Monsters, Clowns and Scares: Behind the Scenes at the Canfield Scaregrounds

By Stephanie Stanavich 

Dominic Baragona is the mastermind behind goblins, clowns, vampires and monsters lurking around during the Halloween season. He is the creator of the Canfield Scaregrounds, which was established in 1992. Baragona and his company Mid America Events are in charge of the entire production.

The Scaregrounds features 10 themed buildings and a Haunted Hayride.

“Our hayride is very elaborate and traverses through barns and stalls that dot the fairgrounds,” Baragona said. “It is a very natural setting for a haunted hayride as you truly get the farm feel.”

The sets, walls and effects for the Scaregrounds are built on an off-site facility while the actors are preparing for their roles.

“There are nearly 200 actors needed to scare all the attractions, and we recruit online for specific people, while also using drama departments’ actors from local schools,” Baragona said.

The clown sightings taking place all over the world have increased the intensity of the Blood Moon Farm, Baragona said.

“[They] have only intensified the clown scares, and patrons love them,” Baragona said. “The hayride still features clowns, but not inside the barn as in past years.”

Aaron Davis worked at the Canfield Scaregrounds for two years and was assigned the part of a lurking monster this year. He said being an actor at the Canfield Scaregrounds takes talent, persistence and commitment to do the role correctly.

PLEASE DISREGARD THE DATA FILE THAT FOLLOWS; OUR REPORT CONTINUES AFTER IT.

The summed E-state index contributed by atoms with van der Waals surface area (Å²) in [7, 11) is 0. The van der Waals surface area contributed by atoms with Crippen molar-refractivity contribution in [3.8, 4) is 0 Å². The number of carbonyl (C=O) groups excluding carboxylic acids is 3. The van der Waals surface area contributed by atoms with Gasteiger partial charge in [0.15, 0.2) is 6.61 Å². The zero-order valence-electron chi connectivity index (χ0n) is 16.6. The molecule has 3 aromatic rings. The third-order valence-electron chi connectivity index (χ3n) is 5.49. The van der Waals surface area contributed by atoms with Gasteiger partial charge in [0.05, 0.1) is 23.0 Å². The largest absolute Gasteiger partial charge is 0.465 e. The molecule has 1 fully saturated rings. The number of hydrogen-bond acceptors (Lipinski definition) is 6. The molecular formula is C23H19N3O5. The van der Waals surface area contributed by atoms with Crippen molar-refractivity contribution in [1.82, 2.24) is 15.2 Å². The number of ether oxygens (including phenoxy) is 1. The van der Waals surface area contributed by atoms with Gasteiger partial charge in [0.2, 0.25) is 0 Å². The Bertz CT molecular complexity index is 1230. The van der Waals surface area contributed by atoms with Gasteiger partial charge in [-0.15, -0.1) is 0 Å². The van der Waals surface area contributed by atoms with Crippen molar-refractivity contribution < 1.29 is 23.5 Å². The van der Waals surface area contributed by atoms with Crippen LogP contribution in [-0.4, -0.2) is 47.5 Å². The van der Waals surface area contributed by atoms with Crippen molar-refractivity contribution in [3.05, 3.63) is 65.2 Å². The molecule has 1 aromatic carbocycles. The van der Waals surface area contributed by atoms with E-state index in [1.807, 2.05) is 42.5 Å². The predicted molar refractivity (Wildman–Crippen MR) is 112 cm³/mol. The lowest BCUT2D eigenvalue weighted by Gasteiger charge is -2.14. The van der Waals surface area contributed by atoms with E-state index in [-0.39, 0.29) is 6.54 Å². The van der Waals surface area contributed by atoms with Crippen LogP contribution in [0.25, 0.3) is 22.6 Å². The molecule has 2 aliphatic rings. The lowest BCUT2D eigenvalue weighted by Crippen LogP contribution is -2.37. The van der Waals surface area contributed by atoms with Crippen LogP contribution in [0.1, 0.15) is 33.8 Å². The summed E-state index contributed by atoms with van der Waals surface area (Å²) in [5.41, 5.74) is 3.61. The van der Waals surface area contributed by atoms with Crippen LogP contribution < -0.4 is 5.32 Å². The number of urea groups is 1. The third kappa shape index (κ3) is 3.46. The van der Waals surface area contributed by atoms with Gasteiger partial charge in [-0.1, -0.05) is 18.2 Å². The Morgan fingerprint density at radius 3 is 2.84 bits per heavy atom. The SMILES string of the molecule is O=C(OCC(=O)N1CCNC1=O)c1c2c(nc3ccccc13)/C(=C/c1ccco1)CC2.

“When it is your turn to scare people, you try and hide where they will look and you blend in or hide in corners and on top of walls to jump out for a better scare,” Davis said.

The workers behind the masks and face paint know that their job is to scare.

“I only feel bad when they are under the age of 8 but anyone that is above 9 is free game and should know what they are getting into,” Davis said.

Tara Stitle, the manager of Blood Moon Farm, has been there since 2001 and has been scaring since she was 9 years old. The actors who are participating in the Scaregrounds have to arrive early for makeup and costumes.

“Due to the amount of actors who get makeup, we usually do makeup right up to the time we open at 7:00 and even later for the dimensions that are visited last by the customers,” Stitle said. “Makeup starts at 3:30p.m.”

Stitle has other coworkers that help her with makeup and preparing the actors for their roles. One of the artists is a YSU student, Nick Chicone. This is his second year.

“It has been one of the best experiences in my life so far,” he said.

Stitle explains that the Scaregrounds take months to plan and setup.

“We work year round and only have 19 days to build the entire haunt and hayride, and only four days to take it all down!” Stitle said.

Stitle has had many jobs, but she said she would never give up working at the Canfield Scaregrounds.

“Scaring people for a living and making them look terrified, it’s a dream job of a lifetime,” Stitle said. “Once you get the art of scaring in your blood, it’s addictive.”